Prime Minister in 2014

Re-elected twice, Modi joined forces with the great capitalist families of the region - often among the greatest Indian fortunes such as the Ambanis, Birla, Godrej - to make Gujarat a showcase for Indian ultra-liberalism. Pollution scandals multiplied, inequalities increased and the state continued to be low ranked for poverty, lack of education and malnutrition, far behind other states with a more modest GDP. [3]

From the mid-2000s onwards, Narendra Modi was increasingly seen as the man for the job by many Indian capitalists and politicians who were working to rehabilitate him.

On becoming Prime Minister in 2014, he applied the recipes developed in the Gujarati laboratory. His policy was based on two main lines: on the one hand, strengthening political centralization by weakening as much as possible the weight of the federated states and autonomous powers; on the other hand, deregulating the economy at all costs by massively privatizing public services and by widely opening up economic sectors that were until then relatively protected - such as the agricultural market - to investments by large national or foreign groups. This ultra-liberal policy, applied by forced march, as met with a lot of resistance, especially from peasants who opposed the requisition of land necessary for its policy of major works (expropriation of tribal populations by the army in order to build dams...) even if the mobilizations were not then on the scale of those which are currently taking place. More than 1,800 peasant demonstrations took place in 2016. In 2018, a march brought together 50,000 tribal peasants over 200 km to demand land titles on the land they have lived on for generations. [4]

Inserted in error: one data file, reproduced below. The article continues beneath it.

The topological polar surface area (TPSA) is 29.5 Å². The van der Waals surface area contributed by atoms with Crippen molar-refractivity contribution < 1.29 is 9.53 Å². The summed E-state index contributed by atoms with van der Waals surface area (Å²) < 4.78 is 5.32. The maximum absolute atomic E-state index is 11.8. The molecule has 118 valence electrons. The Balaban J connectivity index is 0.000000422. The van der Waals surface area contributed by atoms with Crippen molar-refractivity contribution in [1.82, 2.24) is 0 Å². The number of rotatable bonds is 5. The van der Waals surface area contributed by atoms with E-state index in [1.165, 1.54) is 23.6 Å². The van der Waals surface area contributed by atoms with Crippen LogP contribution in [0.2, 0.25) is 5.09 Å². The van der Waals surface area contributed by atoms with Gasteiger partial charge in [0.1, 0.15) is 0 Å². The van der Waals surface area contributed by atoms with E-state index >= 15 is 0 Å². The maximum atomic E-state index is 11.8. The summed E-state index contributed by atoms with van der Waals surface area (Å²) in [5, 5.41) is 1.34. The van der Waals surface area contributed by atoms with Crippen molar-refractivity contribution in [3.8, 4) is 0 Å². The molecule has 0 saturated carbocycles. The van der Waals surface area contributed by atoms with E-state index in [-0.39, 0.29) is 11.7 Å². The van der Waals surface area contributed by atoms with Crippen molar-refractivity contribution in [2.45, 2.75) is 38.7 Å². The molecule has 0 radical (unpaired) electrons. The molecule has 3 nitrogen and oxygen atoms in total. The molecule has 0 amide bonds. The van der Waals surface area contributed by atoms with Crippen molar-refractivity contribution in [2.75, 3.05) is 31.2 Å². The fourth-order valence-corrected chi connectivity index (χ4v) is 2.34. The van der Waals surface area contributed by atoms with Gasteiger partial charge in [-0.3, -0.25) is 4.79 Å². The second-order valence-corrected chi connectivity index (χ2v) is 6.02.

Re-election in 2019

Despite the resistance he encountered, Modi managed to gain the support of a relatively large section of the population sensitive to his chauvinistic and anti-Muslim rhetoric and his promises of economic development, enabling him to be re-elected in 2019. He owes this victory both to the heterogeneous coalition of regional, nationalist and caste parties, whose opportunism no longe needs expliciting, but also to the fact that on the ideological level Narendra Modi embodies a certain evolution in the Hindutva current. In fact, unlike the traditional Hinduist extreme right, which is stubbornly defending the privileges of the high castes, Modi emphasises belonging to Hinduism as the only determining identity, including a number of other religious currents (Jain, Sikhs, Parsi, Buddhists...), while violently rejecting the Christian and Muslim minorities. The latter (14.2% of the population) is the target of repeated attacks by the Modi government. For example, in Kashmir, the only predominantly Muslim state, it enforces a military curfew of rare violence and had all telephone and internet lines to the outside world cut for several weeks during army operations in March 2019. A year later, its militias orchestrated anti-Muslim pogroms in the heart of the capital. For the rest of the population, he holds out the prospect of access to education or work through caste quotas, opposing any social policy.